It’s also easy for farmers to become reliant on GM seeds if the GM crops do perform better than traditional crops. This locks the farmers into a cycle of purchasing expensive seeds from monopoly-like biotech and chemical companies, rather than saving their own seeds for future use. The utility patents that many tech companies hold on their GM crops prohibit seed-saving.
Are GM Crops Safe to Eat?
The legal and patent rights discussions surrounding GM crops are complex and vary from country to country. But what about the health issues surrounding GM crops? Are they safe to eat?
The WHO outlines three main safety issues surrounding GMs that should be addressed in each case:
- Allergenicity. The WHO urges against using genes from a commonly allergenic plant (like peanuts) in other plants without demonstrating that the transferred gene is not allergenic. Otherwise, it would possible to create a soybean that harms someone with a peanut allergy
- Gene Transfer. It’s possible, but unlikely, for genes to transfer from the food to the gastrointestinal tract during digestion. The WHO encourages avoiding antibiotic resistant markers for this reason. Antibiotic resistant markers in GMs could be harmful to humans if they transferred to bacteria in our guts.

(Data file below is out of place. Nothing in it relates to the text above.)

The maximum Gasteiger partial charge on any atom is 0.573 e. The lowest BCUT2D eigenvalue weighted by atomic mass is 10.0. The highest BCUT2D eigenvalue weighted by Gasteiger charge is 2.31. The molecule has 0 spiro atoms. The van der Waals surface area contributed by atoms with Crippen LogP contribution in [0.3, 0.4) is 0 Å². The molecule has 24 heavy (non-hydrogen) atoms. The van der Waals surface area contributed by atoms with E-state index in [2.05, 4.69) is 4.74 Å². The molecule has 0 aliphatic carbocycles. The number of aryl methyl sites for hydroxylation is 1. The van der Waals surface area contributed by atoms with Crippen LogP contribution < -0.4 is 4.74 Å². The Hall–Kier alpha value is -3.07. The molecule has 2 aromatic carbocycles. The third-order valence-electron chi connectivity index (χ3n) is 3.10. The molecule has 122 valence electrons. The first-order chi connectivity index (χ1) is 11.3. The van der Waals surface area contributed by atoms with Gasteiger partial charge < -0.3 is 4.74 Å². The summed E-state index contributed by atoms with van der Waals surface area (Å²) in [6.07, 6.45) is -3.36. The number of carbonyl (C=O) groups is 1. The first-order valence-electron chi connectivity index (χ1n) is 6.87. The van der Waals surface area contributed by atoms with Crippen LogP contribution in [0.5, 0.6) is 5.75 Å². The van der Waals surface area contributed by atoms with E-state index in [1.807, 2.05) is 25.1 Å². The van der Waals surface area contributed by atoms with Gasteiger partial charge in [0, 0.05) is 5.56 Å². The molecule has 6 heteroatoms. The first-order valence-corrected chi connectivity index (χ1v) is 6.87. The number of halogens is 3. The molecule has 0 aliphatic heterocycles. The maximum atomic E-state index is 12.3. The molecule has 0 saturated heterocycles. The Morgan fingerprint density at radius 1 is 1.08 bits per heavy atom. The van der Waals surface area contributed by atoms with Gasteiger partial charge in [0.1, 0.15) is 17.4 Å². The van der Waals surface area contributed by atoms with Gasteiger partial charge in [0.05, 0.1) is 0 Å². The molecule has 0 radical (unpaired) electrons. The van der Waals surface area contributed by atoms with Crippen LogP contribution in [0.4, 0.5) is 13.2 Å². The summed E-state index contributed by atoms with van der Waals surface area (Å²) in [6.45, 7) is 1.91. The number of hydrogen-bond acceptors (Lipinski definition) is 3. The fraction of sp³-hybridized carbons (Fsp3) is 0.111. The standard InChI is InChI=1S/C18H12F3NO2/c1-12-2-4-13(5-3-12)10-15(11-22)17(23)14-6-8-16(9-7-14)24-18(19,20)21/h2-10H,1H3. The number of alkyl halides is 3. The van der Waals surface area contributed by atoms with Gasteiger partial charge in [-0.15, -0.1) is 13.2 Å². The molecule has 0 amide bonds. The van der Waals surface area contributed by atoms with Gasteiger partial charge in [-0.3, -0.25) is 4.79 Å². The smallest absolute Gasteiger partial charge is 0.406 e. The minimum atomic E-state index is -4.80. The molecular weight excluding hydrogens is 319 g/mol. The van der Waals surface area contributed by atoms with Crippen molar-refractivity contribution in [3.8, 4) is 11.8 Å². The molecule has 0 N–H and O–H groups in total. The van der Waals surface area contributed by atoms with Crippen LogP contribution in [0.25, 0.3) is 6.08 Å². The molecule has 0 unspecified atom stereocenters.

- Outcrossing. Some GMs are only approved for consumption by animals, but have been detected in fields intended for human consumption. The ability of plants to reproduce at a distance is a concern, especially if the spreading GM is not approved for a given use or location. The WHO suggests keeping fields clearly separated as a preliminary step to combat this concern.
There’s a scientific consensus (see more info here) that currently available GM food poses no greater risk to human health than conventional food – but that case-by-case assessments of safety need to continue.
That doesn’t mean that GMOs are without risk, though. Aside from the legal implications outlined above, there’s viable concern around GMOs surrounding crop diversity. If given GM crops are far superior to other strains, it’s likely that those other strains will die out. This may not pose a problem, but it also could mean that some crop breeds with other advantages could die out. Losing genetic crop diversity is always a concern!
Gene editing can be used (and has been used) to engineer mosquitos that can’t carry Zika or Malaria and ticks that can’t carry Lyme disease. This has the potential to dramatically reduce or even eliminate certain danerous diseases.